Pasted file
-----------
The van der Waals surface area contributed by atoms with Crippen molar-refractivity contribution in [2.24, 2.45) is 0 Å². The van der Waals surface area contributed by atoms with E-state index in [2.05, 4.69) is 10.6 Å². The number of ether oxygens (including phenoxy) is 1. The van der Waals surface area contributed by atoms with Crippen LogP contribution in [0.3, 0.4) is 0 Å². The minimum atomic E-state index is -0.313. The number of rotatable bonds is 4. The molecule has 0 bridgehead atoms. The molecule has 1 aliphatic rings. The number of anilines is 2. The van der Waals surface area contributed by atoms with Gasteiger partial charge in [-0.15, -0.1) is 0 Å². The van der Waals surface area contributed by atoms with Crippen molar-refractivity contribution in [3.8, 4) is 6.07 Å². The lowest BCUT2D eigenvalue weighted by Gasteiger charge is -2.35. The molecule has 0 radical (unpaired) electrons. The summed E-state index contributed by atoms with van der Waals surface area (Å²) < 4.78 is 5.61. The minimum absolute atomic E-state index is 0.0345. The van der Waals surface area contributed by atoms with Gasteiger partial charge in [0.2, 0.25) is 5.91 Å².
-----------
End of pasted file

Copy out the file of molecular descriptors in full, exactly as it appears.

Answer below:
The van der Waals surface area contributed by atoms with Crippen molar-refractivity contribution in [2.24, 2.45) is 0 Å². The van der Waals surface area contributed by atoms with E-state index in [2.05, 4.69) is 10.6 Å². The number of ether oxygens (including phenoxy) is 1. The van der Waals surface area contributed by atoms with Crippen LogP contribution in [0.3, 0.4) is 0 Å². The minimum atomic E-state index is -0.313. The number of rotatable bonds is 4. The molecule has 0 bridgehead atoms. The molecule has 1 aliphatic rings. The number of anilines is 2. The van der Waals surface area contributed by atoms with Gasteiger partial charge in [-0.15, -0.1) is 0 Å². The van der Waals surface area contributed by atoms with Crippen molar-refractivity contribution in [3.8, 4) is 6.07 Å². The lowest BCUT2D eigenvalue weighted by Gasteiger charge is -2.35. The molecule has 0 radical (unpaired) electrons. The summed E-state index contributed by atoms with van der Waals surface area (Å²) < 4.78 is 5.61. The minimum absolute atomic E-state index is 0.0345. The van der Waals surface area contributed by atoms with Gasteiger partial charge in [0.2, 0.25) is 5.91 Å².